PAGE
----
Thomas Hunt

Thomas Hunt, an 18-year-old Oak Park River Forest High School senior, has died after being involved in a multiple-vehicle car crash that took place on May 4, at about 10 a.m. at the intersection Oak Park Avenue and Adams Street.

Police are still investigating the crash, but they say Hunt was traveling southbound on Oak Park Avenue, attempted to pass a vehicle and collided head-on with another vehicle headed northbound.

The vehicle headed northbound also collided with a parked car and the vehicle Hunt attempted to pass, according to police. Neither of those motorists were injured.

Hunt was taken to Loyola University Medical Center in Maywood for treatment and was pronounced dead at 5 p.m. on the day of the accident. Police report that the crash resulted in the closure of Oak Park Avenue between Jackson Boulevard and Adams Street for nearly five hours, while police investigated the scene.

Lynda J. Parker, OPRF assistant principal for student services, said in a letter to parents that Hunt was “considered to be a selfless individual who always thought of others before himself.”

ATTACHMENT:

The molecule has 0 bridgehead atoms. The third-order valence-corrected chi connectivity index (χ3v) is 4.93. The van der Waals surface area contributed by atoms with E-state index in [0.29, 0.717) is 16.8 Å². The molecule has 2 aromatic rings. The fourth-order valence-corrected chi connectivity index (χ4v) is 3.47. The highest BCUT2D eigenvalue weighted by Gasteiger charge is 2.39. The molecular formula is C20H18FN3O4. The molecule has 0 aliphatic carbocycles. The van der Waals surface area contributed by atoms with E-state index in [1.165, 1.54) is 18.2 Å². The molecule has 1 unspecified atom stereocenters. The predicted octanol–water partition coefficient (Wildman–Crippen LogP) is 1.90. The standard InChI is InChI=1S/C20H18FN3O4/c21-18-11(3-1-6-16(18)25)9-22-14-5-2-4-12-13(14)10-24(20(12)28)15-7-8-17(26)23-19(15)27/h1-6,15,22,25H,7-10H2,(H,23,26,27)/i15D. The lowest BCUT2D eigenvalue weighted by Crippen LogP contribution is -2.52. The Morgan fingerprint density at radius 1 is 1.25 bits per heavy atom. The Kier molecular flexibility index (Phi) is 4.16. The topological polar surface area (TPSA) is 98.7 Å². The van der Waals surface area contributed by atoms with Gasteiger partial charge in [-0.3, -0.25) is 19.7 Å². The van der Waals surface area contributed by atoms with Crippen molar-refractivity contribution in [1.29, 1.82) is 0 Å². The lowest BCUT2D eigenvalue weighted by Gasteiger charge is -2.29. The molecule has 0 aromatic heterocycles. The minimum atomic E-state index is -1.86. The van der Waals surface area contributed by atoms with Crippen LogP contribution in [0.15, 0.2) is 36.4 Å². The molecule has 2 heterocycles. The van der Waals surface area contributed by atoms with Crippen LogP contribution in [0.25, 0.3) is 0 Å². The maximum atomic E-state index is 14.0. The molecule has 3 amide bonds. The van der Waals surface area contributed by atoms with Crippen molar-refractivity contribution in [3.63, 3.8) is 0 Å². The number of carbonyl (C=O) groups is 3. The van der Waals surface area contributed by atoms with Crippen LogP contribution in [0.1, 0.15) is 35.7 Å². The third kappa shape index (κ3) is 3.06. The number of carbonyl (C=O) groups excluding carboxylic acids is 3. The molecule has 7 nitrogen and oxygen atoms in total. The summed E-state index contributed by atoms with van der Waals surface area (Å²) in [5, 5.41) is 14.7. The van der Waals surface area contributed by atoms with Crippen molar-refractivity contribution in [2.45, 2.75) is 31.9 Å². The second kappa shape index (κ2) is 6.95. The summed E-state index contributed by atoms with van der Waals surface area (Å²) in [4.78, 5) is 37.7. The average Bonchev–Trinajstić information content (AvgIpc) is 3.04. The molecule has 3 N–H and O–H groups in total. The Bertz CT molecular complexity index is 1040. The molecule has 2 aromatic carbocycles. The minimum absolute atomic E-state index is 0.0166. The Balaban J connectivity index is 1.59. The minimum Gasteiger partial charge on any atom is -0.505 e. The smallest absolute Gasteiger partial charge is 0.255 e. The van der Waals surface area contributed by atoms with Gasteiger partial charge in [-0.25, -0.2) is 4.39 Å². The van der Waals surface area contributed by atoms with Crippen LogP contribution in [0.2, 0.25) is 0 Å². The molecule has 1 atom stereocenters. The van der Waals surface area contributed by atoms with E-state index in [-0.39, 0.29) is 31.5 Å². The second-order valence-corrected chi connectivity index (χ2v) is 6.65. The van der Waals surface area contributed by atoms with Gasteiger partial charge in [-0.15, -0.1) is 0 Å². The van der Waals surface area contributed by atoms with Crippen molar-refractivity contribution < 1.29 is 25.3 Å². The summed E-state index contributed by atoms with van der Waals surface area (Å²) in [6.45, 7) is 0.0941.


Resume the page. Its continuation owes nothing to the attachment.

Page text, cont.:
“Thomas is one of three Hunt children to attend OPRFHS and was well known and liked by peers and adults alike,” Parker said. “He was a part of our graphic design class and is credited for creating the cover of Tabula this school year.”

Parker said Hunt cared deeply for his sister, an OPRF sophomore, “and always looked out for her to assist when she needed it most.”

She said in Hunt’s’ memory, students will wear T-shirts on Monday designed by the late student.

The school will provide counselors and social workers starting at 7:15 a.m. in the OPRF College Center, room 207. Counselors and social workers also will be available at the start of each of Hunt’s classes.

“It is never easy to bear upsetting news and it can be overwhelming to process,” Parker said. “Nevertheless, we are confident that our Huskies will rally together to support and console one another and embrace Hunt family during this difficult time.

In an interview on May 6, Hunt’s cousin, Kayla Petroskey, 18, said that the two had planned to attend DePaul University together in the fall. They had grown closer while preparing for the college experience, she said. 

“He wasn’t just my cousin, he was a really good friend,” said Petroskey, who lives in California. “He was a friend to everyone he knew. He always knew the right things to say to people and could really connect with others. He had a really good heart and bright future. He was really artistic and extremely smart.” 

A Meal Train, which is an online platform that allows people to raise funds and “coordinate meals, childcare, rides, dog walking, visitors, and more” for families going through illness and bereavement, among other experiences, had raised nearly $5,000 of its $10,000 goal as of May 7. Roughly three dozen volunteers had signed up to prepare meals. 

To access the Hunter family’s Meal Train site, visit: 


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